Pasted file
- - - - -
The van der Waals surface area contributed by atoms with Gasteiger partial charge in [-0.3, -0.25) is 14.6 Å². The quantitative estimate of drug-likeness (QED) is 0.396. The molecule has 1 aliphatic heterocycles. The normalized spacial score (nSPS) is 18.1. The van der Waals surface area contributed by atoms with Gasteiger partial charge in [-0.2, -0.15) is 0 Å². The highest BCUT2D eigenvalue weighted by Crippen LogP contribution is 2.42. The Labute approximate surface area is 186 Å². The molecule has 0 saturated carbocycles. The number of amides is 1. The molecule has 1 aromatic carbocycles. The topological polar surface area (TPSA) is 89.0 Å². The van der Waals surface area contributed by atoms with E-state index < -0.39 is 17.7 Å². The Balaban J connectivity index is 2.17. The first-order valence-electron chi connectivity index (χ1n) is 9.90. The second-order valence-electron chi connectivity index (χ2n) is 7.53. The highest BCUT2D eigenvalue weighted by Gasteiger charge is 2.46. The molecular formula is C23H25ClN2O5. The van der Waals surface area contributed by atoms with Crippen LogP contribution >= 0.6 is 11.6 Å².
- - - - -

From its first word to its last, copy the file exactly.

The van der Waals surface area contributed by atoms with Gasteiger partial charge in [-0.3, -0.25) is 14.6 Å². The quantitative estimate of drug-likeness (QED) is 0.396. The molecule has 1 aliphatic heterocycles. The normalized spacial score (nSPS) is 18.1. The van der Waals surface area contributed by atoms with Gasteiger partial charge in [-0.2, -0.15) is 0 Å². The highest BCUT2D eigenvalue weighted by Crippen LogP contribution is 2.42. The Labute approximate surface area is 186 Å². The molecule has 0 saturated carbocycles. The number of amides is 1. The molecule has 1 aromatic carbocycles. The topological polar surface area (TPSA) is 89.0 Å². The van der Waals surface area contributed by atoms with E-state index < -0.39 is 17.7 Å². The Balaban J connectivity index is 2.17. The first-order valence-electron chi connectivity index (χ1n) is 9.90. The second-order valence-electron chi connectivity index (χ2n) is 7.53. The highest BCUT2D eigenvalue weighted by Gasteiger charge is 2.46. The molecular formula is C23H25ClN2O5. The van der Waals surface area contributed by atoms with Crippen LogP contribution >= 0.6 is 11.6 Å².